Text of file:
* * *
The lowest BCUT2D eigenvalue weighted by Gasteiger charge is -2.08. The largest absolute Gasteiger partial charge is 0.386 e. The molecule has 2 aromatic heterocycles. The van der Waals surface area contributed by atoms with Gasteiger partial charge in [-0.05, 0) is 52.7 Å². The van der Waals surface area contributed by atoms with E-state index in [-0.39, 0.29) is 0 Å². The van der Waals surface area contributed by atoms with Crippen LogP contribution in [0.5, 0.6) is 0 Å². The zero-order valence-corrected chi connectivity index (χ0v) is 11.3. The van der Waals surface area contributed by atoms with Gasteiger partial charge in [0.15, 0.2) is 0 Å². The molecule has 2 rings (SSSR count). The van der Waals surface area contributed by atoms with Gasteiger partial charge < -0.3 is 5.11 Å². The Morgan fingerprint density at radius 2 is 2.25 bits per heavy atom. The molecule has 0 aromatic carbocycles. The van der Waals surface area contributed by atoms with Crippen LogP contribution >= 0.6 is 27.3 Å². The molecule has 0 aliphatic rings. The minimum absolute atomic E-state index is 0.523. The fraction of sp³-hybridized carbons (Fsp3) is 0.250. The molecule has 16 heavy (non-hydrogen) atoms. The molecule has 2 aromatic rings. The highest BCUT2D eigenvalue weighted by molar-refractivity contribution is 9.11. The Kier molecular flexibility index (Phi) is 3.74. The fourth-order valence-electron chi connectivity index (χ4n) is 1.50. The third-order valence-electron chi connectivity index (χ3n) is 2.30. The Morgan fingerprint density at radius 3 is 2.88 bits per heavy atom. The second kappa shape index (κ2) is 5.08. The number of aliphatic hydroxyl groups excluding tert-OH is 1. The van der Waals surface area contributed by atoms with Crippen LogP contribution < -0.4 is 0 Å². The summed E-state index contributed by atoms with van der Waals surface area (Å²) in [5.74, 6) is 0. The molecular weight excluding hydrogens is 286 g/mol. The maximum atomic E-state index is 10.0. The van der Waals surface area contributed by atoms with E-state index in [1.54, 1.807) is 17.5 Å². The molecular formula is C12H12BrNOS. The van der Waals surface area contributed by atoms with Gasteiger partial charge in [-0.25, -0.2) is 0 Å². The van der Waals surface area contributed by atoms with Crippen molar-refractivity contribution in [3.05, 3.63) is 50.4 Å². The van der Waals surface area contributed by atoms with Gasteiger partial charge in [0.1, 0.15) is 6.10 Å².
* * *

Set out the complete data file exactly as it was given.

The lowest BCUT2D eigenvalue weighted by Gasteiger charge is -2.08. The largest absolute Gasteiger partial charge is 0.386 e. The molecule has 2 aromatic heterocycles. The van der Waals surface area contributed by atoms with Gasteiger partial charge in [-0.05, 0) is 52.7 Å². The van der Waals surface area contributed by atoms with E-state index in [-0.39, 0.29) is 0 Å². The van der Waals surface area contributed by atoms with Crippen LogP contribution in [0.5, 0.6) is 0 Å². The zero-order valence-corrected chi connectivity index (χ0v) is 11.3. The van der Waals surface area contributed by atoms with Gasteiger partial charge in [0.15, 0.2) is 0 Å². The molecule has 2 rings (SSSR count). The van der Waals surface area contributed by atoms with Gasteiger partial charge < -0.3 is 5.11 Å². The Morgan fingerprint density at radius 2 is 2.25 bits per heavy atom. The molecule has 0 aromatic carbocycles. The van der Waals surface area contributed by atoms with Crippen LogP contribution >= 0.6 is 27.3 Å². The molecule has 0 aliphatic rings. The minimum absolute atomic E-state index is 0.523. The fraction of sp³-hybridized carbons (Fsp3) is 0.250. The molecule has 16 heavy (non-hydrogen) atoms. The molecule has 2 aromatic rings. The highest BCUT2D eigenvalue weighted by molar-refractivity contribution is 9.11. The Kier molecular flexibility index (Phi) is 3.74. The fourth-order valence-electron chi connectivity index (χ4n) is 1.50. The third-order valence-electron chi connectivity index (χ3n) is 2.30. The Morgan fingerprint density at radius 3 is 2.88 bits per heavy atom. The second kappa shape index (κ2) is 5.08. The number of aliphatic hydroxyl groups excluding tert-OH is 1. The van der Waals surface area contributed by atoms with Crippen LogP contribution < -0.4 is 0 Å². The summed E-state index contributed by atoms with van der Waals surface area (Å²) in [5.74, 6) is 0. The molecular weight excluding hydrogens is 286 g/mol. The maximum atomic E-state index is 10.0. The van der Waals surface area contributed by atoms with E-state index in [1.54, 1.807) is 17.5 Å². The molecular formula is C12H12BrNOS. The van der Waals surface area contributed by atoms with Gasteiger partial charge in [-0.25, -0.2) is 0 Å². The van der Waals surface area contributed by atoms with Crippen molar-refractivity contribution in [3.05, 3.63) is 50.4 Å². The van der Waals surface area contributed by atoms with Gasteiger partial charge in [0.1, 0.15) is 6.10 Å².